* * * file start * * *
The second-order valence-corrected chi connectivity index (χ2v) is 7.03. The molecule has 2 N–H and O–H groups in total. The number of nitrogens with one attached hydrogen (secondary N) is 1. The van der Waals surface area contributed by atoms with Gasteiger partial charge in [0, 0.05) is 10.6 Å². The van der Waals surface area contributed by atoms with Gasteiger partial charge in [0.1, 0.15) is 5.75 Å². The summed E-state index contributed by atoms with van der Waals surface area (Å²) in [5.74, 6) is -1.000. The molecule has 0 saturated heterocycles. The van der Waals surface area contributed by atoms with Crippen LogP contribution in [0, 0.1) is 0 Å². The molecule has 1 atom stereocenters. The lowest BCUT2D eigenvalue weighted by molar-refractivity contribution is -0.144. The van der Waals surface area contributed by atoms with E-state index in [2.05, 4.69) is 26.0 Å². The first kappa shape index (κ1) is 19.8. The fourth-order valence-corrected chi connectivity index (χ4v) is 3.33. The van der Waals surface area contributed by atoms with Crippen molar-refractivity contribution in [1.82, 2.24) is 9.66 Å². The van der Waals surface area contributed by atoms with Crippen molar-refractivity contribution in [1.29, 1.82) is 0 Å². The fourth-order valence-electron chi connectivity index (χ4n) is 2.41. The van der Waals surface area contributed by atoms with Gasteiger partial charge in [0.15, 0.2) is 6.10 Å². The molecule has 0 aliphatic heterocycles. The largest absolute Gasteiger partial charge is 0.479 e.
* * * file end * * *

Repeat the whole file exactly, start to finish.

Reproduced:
The second-order valence-corrected chi connectivity index (χ2v) is 7.03. The molecule has 2 N–H and O–H groups in total. The number of nitrogens with one attached hydrogen (secondary N) is 1. The van der Waals surface area contributed by atoms with Gasteiger partial charge in [0, 0.05) is 10.6 Å². The van der Waals surface area contributed by atoms with Gasteiger partial charge in [0.1, 0.15) is 5.75 Å². The summed E-state index contributed by atoms with van der Waals surface area (Å²) in [5.74, 6) is -1.000. The molecule has 0 saturated heterocycles. The van der Waals surface area contributed by atoms with Crippen LogP contribution in [0, 0.1) is 0 Å². The molecule has 1 atom stereocenters. The lowest BCUT2D eigenvalue weighted by molar-refractivity contribution is -0.144. The van der Waals surface area contributed by atoms with E-state index in [2.05, 4.69) is 26.0 Å². The first kappa shape index (κ1) is 19.8. The fourth-order valence-corrected chi connectivity index (χ4v) is 3.33. The van der Waals surface area contributed by atoms with Crippen molar-refractivity contribution in [1.82, 2.24) is 9.66 Å². The van der Waals surface area contributed by atoms with Crippen molar-refractivity contribution in [1.29, 1.82) is 0 Å². The fourth-order valence-electron chi connectivity index (χ4n) is 2.41. The van der Waals surface area contributed by atoms with Gasteiger partial charge in [0.15, 0.2) is 6.10 Å². The molecule has 0 aliphatic heterocycles. The largest absolute Gasteiger partial charge is 0.479 e.